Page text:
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Tired All the Time? 24 Causes of Consistent Fatigue

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Last updated July 13, 2023

Tired all the time quiz

Take a quiz to find out what's causing your tired all the time.

There are so many reasons you may be feeling tired all day. Maybe you're not devoting enough time to sleep, or you can't fall asleep fast enough. Or it may be a hormonal or mental health issue. It's important to find the cause and try to treat it.

Tired all the time quiz

Take a quiz to find out what's causing your tired all the time.

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Poor quality sleep

Sometimes, that tired-all-the-time feeling is simply due to not getting enough sleep. The recommended amount of nightly sleep for adults is at least 7 hours; most people don’t need more than 8 hours of sleep in order to function at their best. A restful, dark, quiet place with a comfortable bed is ideal for sleep. Maintaining a regular schedule of going to bed and rising from bed also helps. Sleep apnea can severely affect the quality of your sleep as well as increase the risk of some diseases (like high blood pressure and cardiovascular disease) if it’s left untreated. Daytime naps longer than 30 minutes or late in the day can interfere with nightly sleep. Rotating shift work also can cause poor quality sleep as can jet lag.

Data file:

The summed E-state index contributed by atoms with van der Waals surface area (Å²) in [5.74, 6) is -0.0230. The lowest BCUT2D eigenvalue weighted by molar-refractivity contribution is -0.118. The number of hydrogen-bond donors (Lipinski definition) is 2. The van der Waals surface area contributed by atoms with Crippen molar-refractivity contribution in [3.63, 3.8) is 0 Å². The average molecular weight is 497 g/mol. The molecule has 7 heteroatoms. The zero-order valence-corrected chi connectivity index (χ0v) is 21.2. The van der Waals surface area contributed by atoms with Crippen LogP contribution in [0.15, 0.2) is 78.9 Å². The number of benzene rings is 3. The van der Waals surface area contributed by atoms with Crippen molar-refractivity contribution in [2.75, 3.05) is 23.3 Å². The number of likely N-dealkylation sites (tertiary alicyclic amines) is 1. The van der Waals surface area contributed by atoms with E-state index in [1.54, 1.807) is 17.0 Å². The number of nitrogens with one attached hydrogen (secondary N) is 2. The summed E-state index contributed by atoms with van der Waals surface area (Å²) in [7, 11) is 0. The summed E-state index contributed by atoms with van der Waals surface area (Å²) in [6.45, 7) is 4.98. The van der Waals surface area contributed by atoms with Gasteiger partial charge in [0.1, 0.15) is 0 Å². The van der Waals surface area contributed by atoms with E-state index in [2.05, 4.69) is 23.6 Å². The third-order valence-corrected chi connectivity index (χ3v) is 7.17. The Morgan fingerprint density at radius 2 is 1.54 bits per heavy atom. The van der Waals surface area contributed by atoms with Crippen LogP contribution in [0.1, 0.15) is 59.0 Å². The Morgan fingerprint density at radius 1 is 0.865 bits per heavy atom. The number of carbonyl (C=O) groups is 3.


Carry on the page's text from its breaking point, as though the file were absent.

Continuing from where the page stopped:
When you use or lost more fluid than you take in, your body becomes dehydrated and unable to fulfill its normal functions. Insufficient amounts of body fluid can lead to fatigue. Dehydration is particularly serious in young children and older adults because of the lower fluid volume in their bodies.

Excess or lack of physical activity